"There is no safe dose," said Greenpeace scientist Helen Wallace. "All this study shows is that the stuff is getting into people's bodies and nobody really knows what the effect is."
Greenpeace has long protested against Sellafield's radioactive emissions into the atmosphere and the Irish Sea.
Reuters Environment News
PARIS -- France on Thursday imposed an open-ended ban on fishing and swimming around the La Hague nuclear reprocessing plant on the Cherbourg peninsula because of fears about radioactive pollution.
Environment Minister Dominique Voynet told reporters she would not wait for the completion of a state study of possible health risks from nuclear waste dumped into the English Channel to put a stop to fishing and recreational activities in the area.
Voynet, a minister in France's new leftist government which took power five weeks ago, described the step as "precautionary" and said it had not yet been established that there was a danger to health.
Asked whether the plant itself might eventually be shut down, she responded, "We haven't got to that point yet."
The Greenpeace environmental group says it has found radioactivity levels exceeding European Union limits in waste spewing from a La Hague discharge pipe into the English Channel. It said it also found high radioactivity levels in sediment on the channel bottom near the plant, which is run by state nuclear company Cogema.
A study by French scientists made public in January found a concentration of leukemia cases in patients under 25 years old and living within 35 km (20 miles) of La Hague.
The Times (London)
LONDON, Eng. -- The [British] Government admitted yesterday that radioactive waste was secretly dumped in a busy shipping channel in the Irish Sea in the 1950s and 1960s despite 13 years of official denials. The Government is being urged to hold a public inquiry into the way ministers, MPs and the public were misled.
The Scottish Office confirmed that two tonnes of "low to intermediate-level" radioactive waste were dumped in Beaufort's Dyke, between Scotland and Ireland, in metal drums encased in concrete.
The news has angered environmentalists who for the past decade had been repeatedly assured that no radioactive waste was deposited. Politicians in Ireland said the announcement confirmed a long-held belief that the British Government was not telling the truth about the nuclear industry.
Beaufort's Dyke, an 894 ft trench, is already the subject of controversy after more than 4,000 phosphorous flares, dumped there in the wake of the Second World War, were washed up on Ayrshire, Clyde and Argyll beaches in the past three years. The site was a dump for hundreds of thousands of tonnes of munitions, including shells, bombs, landmines and grenades, until 1973. Some were dropped outside the designated site.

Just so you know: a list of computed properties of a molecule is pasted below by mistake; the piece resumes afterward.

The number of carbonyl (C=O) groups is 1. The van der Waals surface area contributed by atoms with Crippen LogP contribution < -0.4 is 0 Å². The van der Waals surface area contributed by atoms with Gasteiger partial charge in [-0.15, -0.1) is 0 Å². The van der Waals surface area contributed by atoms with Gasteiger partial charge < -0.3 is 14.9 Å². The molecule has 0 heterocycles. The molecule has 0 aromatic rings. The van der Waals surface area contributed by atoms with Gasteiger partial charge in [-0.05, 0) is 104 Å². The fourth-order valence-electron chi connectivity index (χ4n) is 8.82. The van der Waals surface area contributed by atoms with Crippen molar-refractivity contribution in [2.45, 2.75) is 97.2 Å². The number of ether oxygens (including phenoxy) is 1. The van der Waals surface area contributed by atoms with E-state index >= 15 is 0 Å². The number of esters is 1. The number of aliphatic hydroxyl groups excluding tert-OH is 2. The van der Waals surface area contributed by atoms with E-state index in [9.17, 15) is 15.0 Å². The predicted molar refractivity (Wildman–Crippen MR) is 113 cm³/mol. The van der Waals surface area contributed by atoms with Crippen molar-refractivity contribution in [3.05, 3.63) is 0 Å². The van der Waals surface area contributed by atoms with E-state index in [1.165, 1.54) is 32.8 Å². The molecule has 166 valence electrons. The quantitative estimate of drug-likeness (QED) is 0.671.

Yesterday the Scottish Office said there was no threat from the radioactive material which, according to a spokeswoman, was well within safety guidelines....
But MPs and environmentalists said they were deeply concerned at the news. Alasdair Morgan, Scottish National Party MP for Galloway and Upper Nithsdale, said: "Three ferry routes cross the site. It is regularly used by fishing vessels and is close to a gas pipeline being built between Scotland and Northern Ireland. Yet, despite the safety, environmental and economic considerations at stake, successive British governments have behaved in an appalling and irresponsible fashion."
Richard Dixon, head of research for Friends of the Earth, said unstable material should be brought to the surface. He added: "It is unbelievable that you can have two tonnes of radioactive waste sitting in the sea six miles off the coast and the Government claims not to know about it."
Michael Woods, the Irish Marine Minister, expressed "deep concern" at the revelations. He demanded that full information be provided as "firm assurances had been given in the past that no radioactive material had been dumped".
A spokeswoman for the Scottish Office said that the government documents detailing the radioactive waste had always been in the Public Record Office at Kew in west London. When asked why they had not been found before, she replied: "We weren't looking in the right place. We did not know they were there."
The waste is believed to have come from university laboratories and three companies, Babcock and Wilcox, Ferranti and Luminisers. The bulk of it is believed to be glass containers, iodine solution and luminous paint used for aircraft instruments.
-- Tom Spears
CHALK RIVER, Ont. -- Daily, for nearly 30 years, the nuclear complex in Chalk River leaked more than 4,000 litres of radioactive water through the soil to the Ottawa River.
Even though Atomic Energy of Canada Ltd. removed the source of its leak in 1995, water is still percolating through soil that remains contaminated with radioactive tritium and strontium and into the river a few hundred metres away.
The Atomic Energy Control Board, which regulates nuclear safety in Canada, acknowledged last December that Chalk River's NRX reactor had experienced a "mild" leak.
The board said then, and still says, that the Ottawa River dilutes the pollution, and there is no danger to people who drink the water.
The amount of radioactivity released was 2 million times less than regulatory limits, the board said.